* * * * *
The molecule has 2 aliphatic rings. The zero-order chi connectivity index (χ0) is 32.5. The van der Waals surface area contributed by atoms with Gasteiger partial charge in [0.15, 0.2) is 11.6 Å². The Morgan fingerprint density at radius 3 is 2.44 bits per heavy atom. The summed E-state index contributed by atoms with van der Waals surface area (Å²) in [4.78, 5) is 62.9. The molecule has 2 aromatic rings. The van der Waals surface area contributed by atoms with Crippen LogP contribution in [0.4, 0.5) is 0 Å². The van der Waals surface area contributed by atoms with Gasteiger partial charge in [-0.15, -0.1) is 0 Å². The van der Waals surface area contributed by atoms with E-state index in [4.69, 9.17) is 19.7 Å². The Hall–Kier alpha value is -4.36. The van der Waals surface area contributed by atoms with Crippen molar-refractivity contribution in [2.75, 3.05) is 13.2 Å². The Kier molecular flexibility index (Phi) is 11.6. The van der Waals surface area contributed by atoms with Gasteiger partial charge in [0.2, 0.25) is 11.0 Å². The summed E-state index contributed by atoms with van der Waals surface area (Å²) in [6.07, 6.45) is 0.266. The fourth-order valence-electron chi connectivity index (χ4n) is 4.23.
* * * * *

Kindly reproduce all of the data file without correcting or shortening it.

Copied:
The molecule has 2 aliphatic rings. The zero-order chi connectivity index (χ0) is 32.5. The van der Waals surface area contributed by atoms with Gasteiger partial charge in [0.15, 0.2) is 11.6 Å². The Morgan fingerprint density at radius 3 is 2.44 bits per heavy atom. The summed E-state index contributed by atoms with van der Waals surface area (Å²) in [4.78, 5) is 62.9. The molecule has 2 aromatic rings. The van der Waals surface area contributed by atoms with Crippen LogP contribution in [0.4, 0.5) is 0 Å². The van der Waals surface area contributed by atoms with Gasteiger partial charge in [-0.15, -0.1) is 0 Å². The van der Waals surface area contributed by atoms with E-state index in [4.69, 9.17) is 19.7 Å². The Hall–Kier alpha value is -4.36. The van der Waals surface area contributed by atoms with Crippen molar-refractivity contribution in [2.75, 3.05) is 13.2 Å². The Kier molecular flexibility index (Phi) is 11.6. The van der Waals surface area contributed by atoms with Gasteiger partial charge in [0.2, 0.25) is 11.0 Å². The summed E-state index contributed by atoms with van der Waals surface area (Å²) in [6.07, 6.45) is 0.266. The fourth-order valence-electron chi connectivity index (χ4n) is 4.23.